Arijit Pasayat, C. J.
On being moved by the revenue under section 256(1) of the Income Tax Act, 1961 (hereinafter referred to as “the Act”), the following question, pertaining to the assessment year 1974-75, has been referred for the opinion of this court by the Income Tax Appellate Tribunal, Delhi Bench-B, New Delhi (hereinafter referred to as “the Tribunal”) :
“Whether, on the facts and in the circumstances of the case, the Appellate Tribunal was right in law in holding that the sum of Rs. 20,000 representing liability for bonus for the period 1-4-1972, to 31-12-1972, which arose when Prithvi Pal Singh was carrying on proprietary business was an allowable deduction for the assessment year 1974-75”?
2. The factual position, which is almost undisputed, is as under:
For the assessment year 1974-75, a claim of Rs. 20,700 as bonus payable to staff was disallowed. It is the stand of the Assessing Officer that the said expenses related to an earlier period and were not relatable to the year in question. It is to be noted that the proprietorship concern of the previous proprietor was taken over by the private limited company, the present assessee, with effect from 3-1-1973. The assessee’s stand was that the bonus related to the period 1-4-1972, to 31-12-1972, and since the accounts were closed on 30-6-1972, this amount was payable by the assessee as the assets and liabilities of the proprietorship concern were taken over. The Appellate Assistant Commissioner of Income Tax (hereinafter referred to as “the Appellate Assistant Commissioner”), found that the liability related to the period from 1-4-1972 to 31-12-1972, while the concern was proprietorship. The matter was carried in further appeal to the Income Tax Appellate Tribunal which disposed of the matter with the following observations:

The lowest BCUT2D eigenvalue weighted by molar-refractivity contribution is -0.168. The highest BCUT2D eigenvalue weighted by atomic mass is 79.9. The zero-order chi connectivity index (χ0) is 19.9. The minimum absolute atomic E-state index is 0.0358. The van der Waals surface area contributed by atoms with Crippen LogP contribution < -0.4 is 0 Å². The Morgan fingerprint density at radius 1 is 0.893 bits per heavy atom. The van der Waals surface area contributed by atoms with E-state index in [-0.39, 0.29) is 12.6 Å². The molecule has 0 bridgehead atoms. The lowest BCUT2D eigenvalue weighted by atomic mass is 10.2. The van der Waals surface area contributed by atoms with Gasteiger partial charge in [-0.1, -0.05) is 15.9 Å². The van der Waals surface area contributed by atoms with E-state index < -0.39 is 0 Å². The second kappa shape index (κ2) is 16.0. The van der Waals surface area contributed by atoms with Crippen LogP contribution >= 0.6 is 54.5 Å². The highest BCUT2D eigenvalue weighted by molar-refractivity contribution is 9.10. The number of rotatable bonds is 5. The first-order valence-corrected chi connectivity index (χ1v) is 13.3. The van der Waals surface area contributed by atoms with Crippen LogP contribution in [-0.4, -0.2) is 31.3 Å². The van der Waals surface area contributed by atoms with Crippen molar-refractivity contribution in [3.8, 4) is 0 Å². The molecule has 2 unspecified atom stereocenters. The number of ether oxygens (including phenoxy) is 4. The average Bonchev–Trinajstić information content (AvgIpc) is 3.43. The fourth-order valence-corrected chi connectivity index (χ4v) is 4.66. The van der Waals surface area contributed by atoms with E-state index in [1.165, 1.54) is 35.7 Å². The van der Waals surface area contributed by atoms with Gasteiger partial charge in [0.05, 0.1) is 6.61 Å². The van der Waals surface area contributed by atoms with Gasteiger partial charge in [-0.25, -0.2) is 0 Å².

“We have carefully considered the facts of the case. In our opinion, the case is fully governed by the dictum laid down by the learned judges of the Supreme Court in Eastern Investment Ltd. v. CIT (1951) 20 ITR 1, followed by the judges in CIT v. Amalgamated Developments Ltd. (1967) 65 ITR 395 (SC). May be the assessee-company might not have spent the money out of the necessity or with a view to a direct or immediate benefit to the trade but it has been spent on the grounds of commercial expediency in order indirectly to facilitate the carrying on of the business. Therefore, we have to hold that the money spent was expended wholly and exclusively for the purpose of the trade.”
3. We find that the Tribunal has not indicated any reason as to why it felt that the amount was allowable. Whether it was on the ground of commercial expediency was not relevant in the background that the claim related to an earlier period and the liability did not accrue during the assessment year in question. That being the position our answer to the question is in the negative, i.e., in favour of the revenue and against the assessee.